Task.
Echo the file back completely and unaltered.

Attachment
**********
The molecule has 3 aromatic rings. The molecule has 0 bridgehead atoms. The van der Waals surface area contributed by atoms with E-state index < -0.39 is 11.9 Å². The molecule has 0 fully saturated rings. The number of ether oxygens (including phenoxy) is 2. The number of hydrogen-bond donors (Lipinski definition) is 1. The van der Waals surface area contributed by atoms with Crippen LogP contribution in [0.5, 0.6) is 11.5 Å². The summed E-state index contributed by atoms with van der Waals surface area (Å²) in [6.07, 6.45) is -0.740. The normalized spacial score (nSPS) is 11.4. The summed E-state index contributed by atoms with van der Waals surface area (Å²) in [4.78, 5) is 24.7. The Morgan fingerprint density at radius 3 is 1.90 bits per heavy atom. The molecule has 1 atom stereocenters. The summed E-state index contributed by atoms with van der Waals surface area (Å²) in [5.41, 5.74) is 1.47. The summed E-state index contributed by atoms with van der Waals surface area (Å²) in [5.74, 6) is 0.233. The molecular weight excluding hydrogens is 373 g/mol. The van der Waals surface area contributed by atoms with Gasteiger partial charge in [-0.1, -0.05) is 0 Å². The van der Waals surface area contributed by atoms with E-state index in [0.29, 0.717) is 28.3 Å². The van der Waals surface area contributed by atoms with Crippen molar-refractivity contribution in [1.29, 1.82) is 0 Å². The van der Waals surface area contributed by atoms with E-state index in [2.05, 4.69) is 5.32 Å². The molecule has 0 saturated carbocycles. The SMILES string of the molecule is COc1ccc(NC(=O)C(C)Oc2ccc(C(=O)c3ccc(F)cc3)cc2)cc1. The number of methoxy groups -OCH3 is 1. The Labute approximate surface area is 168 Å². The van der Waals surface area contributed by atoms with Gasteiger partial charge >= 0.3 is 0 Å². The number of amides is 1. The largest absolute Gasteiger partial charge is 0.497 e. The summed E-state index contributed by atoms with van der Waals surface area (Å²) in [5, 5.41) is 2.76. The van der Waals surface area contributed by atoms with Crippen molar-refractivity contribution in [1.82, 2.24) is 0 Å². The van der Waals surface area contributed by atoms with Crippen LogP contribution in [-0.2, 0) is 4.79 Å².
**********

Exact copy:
The molecule has 3 aromatic rings. The molecule has 0 bridgehead atoms. The van der Waals surface area contributed by atoms with E-state index < -0.39 is 11.9 Å². The molecule has 0 fully saturated rings. The number of ether oxygens (including phenoxy) is 2. The number of hydrogen-bond donors (Lipinski definition) is 1. The van der Waals surface area contributed by atoms with Crippen LogP contribution in [0.5, 0.6) is 11.5 Å². The summed E-state index contributed by atoms with van der Waals surface area (Å²) in [6.07, 6.45) is -0.740. The normalized spacial score (nSPS) is 11.4. The summed E-state index contributed by atoms with van der Waals surface area (Å²) in [4.78, 5) is 24.7. The Morgan fingerprint density at radius 3 is 1.90 bits per heavy atom. The molecule has 1 atom stereocenters. The summed E-state index contributed by atoms with van der Waals surface area (Å²) in [5.41, 5.74) is 1.47. The summed E-state index contributed by atoms with van der Waals surface area (Å²) in [5.74, 6) is 0.233. The molecular weight excluding hydrogens is 373 g/mol. The van der Waals surface area contributed by atoms with Gasteiger partial charge in [-0.1, -0.05) is 0 Å². The van der Waals surface area contributed by atoms with E-state index in [0.29, 0.717) is 28.3 Å². The van der Waals surface area contributed by atoms with Crippen molar-refractivity contribution in [1.29, 1.82) is 0 Å². The van der Waals surface area contributed by atoms with E-state index in [2.05, 4.69) is 5.32 Å². The molecule has 0 saturated carbocycles. The SMILES string of the molecule is COc1ccc(NC(=O)C(C)Oc2ccc(C(=O)c3ccc(F)cc3)cc2)cc1. The number of methoxy groups -OCH3 is 1. The Labute approximate surface area is 168 Å². The van der Waals surface area contributed by atoms with Gasteiger partial charge >= 0.3 is 0 Å². The number of amides is 1. The largest absolute Gasteiger partial charge is 0.497 e. The summed E-state index contributed by atoms with van der Waals surface area (Å²) in [5, 5.41) is 2.76. The van der Waals surface area contributed by atoms with Crippen molar-refractivity contribution in [1.82, 2.24) is 0 Å². The van der Waals surface area contributed by atoms with Crippen LogP contribution in [-0.2, 0) is 4.79 Å².